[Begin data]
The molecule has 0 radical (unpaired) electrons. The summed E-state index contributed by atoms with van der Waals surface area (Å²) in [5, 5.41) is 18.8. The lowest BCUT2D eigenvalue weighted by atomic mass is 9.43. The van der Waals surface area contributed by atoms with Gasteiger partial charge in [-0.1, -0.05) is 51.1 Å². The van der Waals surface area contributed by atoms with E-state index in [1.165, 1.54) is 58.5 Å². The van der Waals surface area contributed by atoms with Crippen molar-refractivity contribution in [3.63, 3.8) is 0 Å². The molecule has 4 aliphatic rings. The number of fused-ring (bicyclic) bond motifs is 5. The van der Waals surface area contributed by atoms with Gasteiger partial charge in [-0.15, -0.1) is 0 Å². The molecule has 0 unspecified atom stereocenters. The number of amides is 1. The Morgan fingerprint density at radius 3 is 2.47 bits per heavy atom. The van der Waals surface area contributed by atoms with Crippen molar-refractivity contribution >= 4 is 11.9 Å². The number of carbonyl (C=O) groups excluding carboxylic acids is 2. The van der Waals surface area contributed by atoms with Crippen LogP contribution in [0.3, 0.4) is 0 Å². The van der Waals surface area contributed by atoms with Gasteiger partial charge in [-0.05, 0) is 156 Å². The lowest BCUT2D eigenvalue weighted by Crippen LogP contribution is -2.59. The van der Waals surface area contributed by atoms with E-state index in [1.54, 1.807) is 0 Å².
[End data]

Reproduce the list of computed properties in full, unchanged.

The molecule has 0 radical (unpaired) electrons. The summed E-state index contributed by atoms with van der Waals surface area (Å²) in [5, 5.41) is 18.8. The lowest BCUT2D eigenvalue weighted by atomic mass is 9.43. The van der Waals surface area contributed by atoms with Gasteiger partial charge in [-0.1, -0.05) is 51.1 Å². The van der Waals surface area contributed by atoms with E-state index in [1.165, 1.54) is 58.5 Å². The van der Waals surface area contributed by atoms with Crippen molar-refractivity contribution in [3.63, 3.8) is 0 Å². The molecule has 4 aliphatic rings. The number of fused-ring (bicyclic) bond motifs is 5. The van der Waals surface area contributed by atoms with Gasteiger partial charge in [-0.15, -0.1) is 0 Å². The molecule has 0 unspecified atom stereocenters. The number of amides is 1. The Morgan fingerprint density at radius 3 is 2.47 bits per heavy atom. The van der Waals surface area contributed by atoms with Crippen molar-refractivity contribution >= 4 is 11.9 Å². The number of carbonyl (C=O) groups excluding carboxylic acids is 2. The van der Waals surface area contributed by atoms with Crippen LogP contribution in [0.3, 0.4) is 0 Å². The van der Waals surface area contributed by atoms with Gasteiger partial charge in [-0.05, 0) is 156 Å². The lowest BCUT2D eigenvalue weighted by Crippen LogP contribution is -2.59. The van der Waals surface area contributed by atoms with E-state index in [1.54, 1.807) is 0 Å².